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There are four basic types of butter available -
"Sweet butter": made from simply churned fresh cream, in France this would be labelled doux.
"Lactic butter": the cream for this butter was traditionally left to ripen (in the same way as that used for crème fraiche) - a slightly sour taste develops. This process is speeded up in commercial circumstances by the adding of cultures.
"Salted butter": salt in various degrees can be added in varying degrees, this was originally done as a preservative, but out of habit has become the preferred choice of many - some might contain as much as 1.8% salt. This unfortunately covers any individual characteristics the best butter might have - although the best butters would never be salted. If buying French butter, lightly-salted butter is labelled demi-sel.
"Whey butter": Good, if less rich, butter can also be made from the whey left behind after cheese-making.
In Britain and Ireland sweet-cream butter is generally made with unsoured cream, continental butters tend to be lactic (see above). In the days when every rural household churned its own butter, sweet-cream butters needed quite heavy salting, while lactic butters, already half-preserved, needed less.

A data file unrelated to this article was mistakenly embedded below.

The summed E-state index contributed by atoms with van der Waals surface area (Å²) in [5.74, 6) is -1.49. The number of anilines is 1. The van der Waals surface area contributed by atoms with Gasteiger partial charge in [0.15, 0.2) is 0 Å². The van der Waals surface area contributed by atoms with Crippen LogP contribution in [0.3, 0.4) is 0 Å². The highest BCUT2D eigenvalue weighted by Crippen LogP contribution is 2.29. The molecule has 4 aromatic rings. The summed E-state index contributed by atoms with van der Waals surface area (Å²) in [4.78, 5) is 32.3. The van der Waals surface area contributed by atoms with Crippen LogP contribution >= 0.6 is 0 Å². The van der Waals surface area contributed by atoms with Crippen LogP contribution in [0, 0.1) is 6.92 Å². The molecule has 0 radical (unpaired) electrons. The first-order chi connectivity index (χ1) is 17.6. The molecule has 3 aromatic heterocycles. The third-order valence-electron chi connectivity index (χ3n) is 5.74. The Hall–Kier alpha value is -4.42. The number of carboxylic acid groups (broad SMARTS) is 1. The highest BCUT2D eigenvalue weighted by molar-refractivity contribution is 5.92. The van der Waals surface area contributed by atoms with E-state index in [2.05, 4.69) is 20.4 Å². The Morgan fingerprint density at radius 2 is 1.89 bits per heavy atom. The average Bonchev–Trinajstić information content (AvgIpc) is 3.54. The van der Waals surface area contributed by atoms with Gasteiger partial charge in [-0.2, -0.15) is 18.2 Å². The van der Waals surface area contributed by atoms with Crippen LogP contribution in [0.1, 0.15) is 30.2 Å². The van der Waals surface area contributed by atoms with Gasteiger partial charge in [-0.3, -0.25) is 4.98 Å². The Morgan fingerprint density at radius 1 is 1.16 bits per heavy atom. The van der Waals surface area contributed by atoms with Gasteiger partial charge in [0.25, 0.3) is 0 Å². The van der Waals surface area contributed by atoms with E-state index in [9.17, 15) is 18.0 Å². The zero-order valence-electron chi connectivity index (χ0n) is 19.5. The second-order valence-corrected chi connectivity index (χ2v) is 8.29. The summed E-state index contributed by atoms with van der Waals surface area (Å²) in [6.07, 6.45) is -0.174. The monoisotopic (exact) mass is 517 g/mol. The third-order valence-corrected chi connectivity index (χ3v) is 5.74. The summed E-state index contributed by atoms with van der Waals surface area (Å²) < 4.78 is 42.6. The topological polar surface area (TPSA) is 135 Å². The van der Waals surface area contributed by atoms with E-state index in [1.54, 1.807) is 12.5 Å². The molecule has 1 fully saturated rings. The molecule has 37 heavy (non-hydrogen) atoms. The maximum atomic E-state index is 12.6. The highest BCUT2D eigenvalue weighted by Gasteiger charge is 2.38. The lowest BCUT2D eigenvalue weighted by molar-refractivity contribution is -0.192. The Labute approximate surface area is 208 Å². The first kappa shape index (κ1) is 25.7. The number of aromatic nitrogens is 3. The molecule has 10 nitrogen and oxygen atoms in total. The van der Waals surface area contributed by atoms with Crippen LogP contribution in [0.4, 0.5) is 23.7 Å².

Colour also varies from country to country - this can depend on the diet of the animals. Those mainly living on grass, tend to be naturally more yellow, while a diet that includes a lot of grain will lead to a pale product.
Hence, Continental butters are ivory white (with the general exception of those from Normandy), while the traditional tastes of the English, Irish and Welsh lean towards the yellow associated with increased rainfall (hence more grass) and the rich Channel Island breeds. In Scotland a paler butter, reflecting the diet and breed of their cattle is produced.
Although the French might occasionally add top-quality sea salt to their butter, they fail to understand our passion for butter corrupted with cheap salt, so you taste little else. Many people in Britain grew up on butter from New Zealand, where salting was necessary for the product to satisfactorily-survive the long sea trip - generations have associated this salt as part of the natural taste of butter. Most French butters are "lactic" and possibly not to everyone"s taste.
Butter freezes well with little or no loss of flavour, as long as its kept away from strong flavours - such as smoked fish. See also "Almonds"